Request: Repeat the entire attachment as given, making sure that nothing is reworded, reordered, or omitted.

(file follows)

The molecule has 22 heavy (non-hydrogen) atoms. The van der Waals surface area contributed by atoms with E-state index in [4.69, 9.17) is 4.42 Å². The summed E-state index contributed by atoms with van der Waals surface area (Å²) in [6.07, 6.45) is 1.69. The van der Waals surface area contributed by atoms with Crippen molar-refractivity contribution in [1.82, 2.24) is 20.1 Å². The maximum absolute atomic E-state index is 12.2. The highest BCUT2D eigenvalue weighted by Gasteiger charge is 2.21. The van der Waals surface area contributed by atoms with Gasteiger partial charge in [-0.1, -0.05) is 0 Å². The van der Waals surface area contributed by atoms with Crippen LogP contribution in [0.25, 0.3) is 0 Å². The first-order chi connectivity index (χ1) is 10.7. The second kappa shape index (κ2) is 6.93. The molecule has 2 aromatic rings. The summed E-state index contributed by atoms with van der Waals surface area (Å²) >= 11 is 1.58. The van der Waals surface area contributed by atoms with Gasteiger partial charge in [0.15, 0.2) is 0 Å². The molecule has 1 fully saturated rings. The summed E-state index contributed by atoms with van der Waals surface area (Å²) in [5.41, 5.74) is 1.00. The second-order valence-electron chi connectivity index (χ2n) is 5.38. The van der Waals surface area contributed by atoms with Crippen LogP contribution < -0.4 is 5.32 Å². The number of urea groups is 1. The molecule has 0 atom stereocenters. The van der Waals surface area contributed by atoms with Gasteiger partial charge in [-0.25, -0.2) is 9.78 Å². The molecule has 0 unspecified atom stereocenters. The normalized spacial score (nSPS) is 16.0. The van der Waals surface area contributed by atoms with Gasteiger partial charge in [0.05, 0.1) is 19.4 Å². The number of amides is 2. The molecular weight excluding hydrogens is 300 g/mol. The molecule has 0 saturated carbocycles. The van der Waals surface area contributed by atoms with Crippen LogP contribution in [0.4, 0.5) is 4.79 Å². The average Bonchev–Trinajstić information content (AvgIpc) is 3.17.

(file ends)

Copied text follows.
The molecule has 22 heavy (non-hydrogen) atoms. The van der Waals surface area contributed by atoms with E-state index in [4.69, 9.17) is 4.42 Å². The summed E-state index contributed by atoms with van der Waals surface area (Å²) in [6.07, 6.45) is 1.69. The van der Waals surface area contributed by atoms with Crippen molar-refractivity contribution in [1.82, 2.24) is 20.1 Å². The maximum absolute atomic E-state index is 12.2. The highest BCUT2D eigenvalue weighted by Gasteiger charge is 2.21. The van der Waals surface area contributed by atoms with Gasteiger partial charge in [-0.1, -0.05) is 0 Å². The van der Waals surface area contributed by atoms with Crippen LogP contribution in [0.25, 0.3) is 0 Å². The first-order chi connectivity index (χ1) is 10.7. The second kappa shape index (κ2) is 6.93. The molecule has 2 aromatic rings. The summed E-state index contributed by atoms with van der Waals surface area (Å²) >= 11 is 1.58. The van der Waals surface area contributed by atoms with Gasteiger partial charge in [0.15, 0.2) is 0 Å². The molecule has 1 fully saturated rings. The summed E-state index contributed by atoms with van der Waals surface area (Å²) in [5.41, 5.74) is 1.00. The second-order valence-electron chi connectivity index (χ2n) is 5.38. The van der Waals surface area contributed by atoms with Crippen LogP contribution < -0.4 is 5.32 Å². The number of urea groups is 1. The molecule has 0 atom stereocenters. The van der Waals surface area contributed by atoms with Gasteiger partial charge in [-0.25, -0.2) is 9.78 Å². The molecule has 0 unspecified atom stereocenters. The normalized spacial score (nSPS) is 16.0. The van der Waals surface area contributed by atoms with Gasteiger partial charge in [0.05, 0.1) is 19.4 Å². The number of amides is 2. The molecular weight excluding hydrogens is 300 g/mol. The molecule has 0 saturated carbocycles. The van der Waals surface area contributed by atoms with Crippen LogP contribution in [0.4, 0.5) is 4.79 Å². The average Bonchev–Trinajstić information content (AvgIpc) is 3.17.